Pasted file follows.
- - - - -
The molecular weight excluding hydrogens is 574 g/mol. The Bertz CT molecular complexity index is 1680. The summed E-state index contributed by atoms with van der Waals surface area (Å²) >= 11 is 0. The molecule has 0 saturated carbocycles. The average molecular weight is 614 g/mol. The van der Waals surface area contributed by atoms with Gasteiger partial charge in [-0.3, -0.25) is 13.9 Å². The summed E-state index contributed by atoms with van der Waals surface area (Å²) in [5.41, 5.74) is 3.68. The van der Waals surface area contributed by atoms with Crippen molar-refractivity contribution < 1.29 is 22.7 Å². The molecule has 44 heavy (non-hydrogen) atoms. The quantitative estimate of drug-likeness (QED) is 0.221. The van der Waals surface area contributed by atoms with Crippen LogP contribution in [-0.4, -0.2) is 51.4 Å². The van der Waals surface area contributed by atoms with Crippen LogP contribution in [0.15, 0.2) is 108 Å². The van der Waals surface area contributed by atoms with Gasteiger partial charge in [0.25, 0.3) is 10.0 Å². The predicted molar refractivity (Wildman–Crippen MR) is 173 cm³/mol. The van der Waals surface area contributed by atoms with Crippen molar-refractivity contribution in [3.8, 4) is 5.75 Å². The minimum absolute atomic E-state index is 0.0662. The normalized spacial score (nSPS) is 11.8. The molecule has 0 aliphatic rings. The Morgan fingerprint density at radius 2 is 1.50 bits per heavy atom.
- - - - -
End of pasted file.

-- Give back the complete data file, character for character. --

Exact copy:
The molecular weight excluding hydrogens is 574 g/mol. The Bertz CT molecular complexity index is 1680. The summed E-state index contributed by atoms with van der Waals surface area (Å²) >= 11 is 0. The molecule has 0 saturated carbocycles. The average molecular weight is 614 g/mol. The van der Waals surface area contributed by atoms with Gasteiger partial charge in [-0.3, -0.25) is 13.9 Å². The summed E-state index contributed by atoms with van der Waals surface area (Å²) in [5.41, 5.74) is 3.68. The van der Waals surface area contributed by atoms with Crippen molar-refractivity contribution < 1.29 is 22.7 Å². The molecule has 44 heavy (non-hydrogen) atoms. The quantitative estimate of drug-likeness (QED) is 0.221. The van der Waals surface area contributed by atoms with Crippen LogP contribution in [-0.4, -0.2) is 51.4 Å². The van der Waals surface area contributed by atoms with Crippen LogP contribution in [0.15, 0.2) is 108 Å². The van der Waals surface area contributed by atoms with Gasteiger partial charge in [0.25, 0.3) is 10.0 Å². The predicted molar refractivity (Wildman–Crippen MR) is 173 cm³/mol. The van der Waals surface area contributed by atoms with Crippen molar-refractivity contribution in [3.8, 4) is 5.75 Å². The minimum absolute atomic E-state index is 0.0662. The normalized spacial score (nSPS) is 11.8. The molecule has 0 aliphatic rings. The Morgan fingerprint density at radius 2 is 1.50 bits per heavy atom.